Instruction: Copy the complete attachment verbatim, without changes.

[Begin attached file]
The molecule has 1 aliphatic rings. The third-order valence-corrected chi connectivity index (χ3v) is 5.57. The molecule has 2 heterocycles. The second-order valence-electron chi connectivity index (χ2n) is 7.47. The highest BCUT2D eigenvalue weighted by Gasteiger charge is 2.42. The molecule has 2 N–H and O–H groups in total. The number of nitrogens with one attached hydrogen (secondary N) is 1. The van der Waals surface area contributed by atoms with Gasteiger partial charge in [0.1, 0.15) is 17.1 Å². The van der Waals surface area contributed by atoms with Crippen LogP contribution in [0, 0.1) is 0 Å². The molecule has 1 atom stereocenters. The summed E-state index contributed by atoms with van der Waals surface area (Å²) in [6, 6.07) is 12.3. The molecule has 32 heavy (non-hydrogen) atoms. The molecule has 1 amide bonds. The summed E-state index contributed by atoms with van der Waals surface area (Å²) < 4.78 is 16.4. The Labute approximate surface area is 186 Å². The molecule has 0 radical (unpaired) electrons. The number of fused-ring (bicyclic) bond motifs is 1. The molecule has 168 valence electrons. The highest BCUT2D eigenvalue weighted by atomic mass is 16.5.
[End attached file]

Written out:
The molecule has 1 aliphatic rings. The third-order valence-corrected chi connectivity index (χ3v) is 5.57. The molecule has 2 heterocycles. The second-order valence-electron chi connectivity index (χ2n) is 7.47. The highest BCUT2D eigenvalue weighted by Gasteiger charge is 2.42. The molecule has 2 N–H and O–H groups in total. The number of nitrogens with one attached hydrogen (secondary N) is 1. The van der Waals surface area contributed by atoms with Gasteiger partial charge in [0.1, 0.15) is 17.1 Å². The van der Waals surface area contributed by atoms with Crippen LogP contribution in [0, 0.1) is 0 Å². The molecule has 1 atom stereocenters. The summed E-state index contributed by atoms with van der Waals surface area (Å²) in [6, 6.07) is 12.3. The molecule has 32 heavy (non-hydrogen) atoms. The molecule has 1 amide bonds. The summed E-state index contributed by atoms with van der Waals surface area (Å²) < 4.78 is 16.4. The Labute approximate surface area is 186 Å². The molecule has 0 radical (unpaired) electrons. The number of fused-ring (bicyclic) bond motifs is 1. The molecule has 168 valence electrons. The highest BCUT2D eigenvalue weighted by atomic mass is 16.5.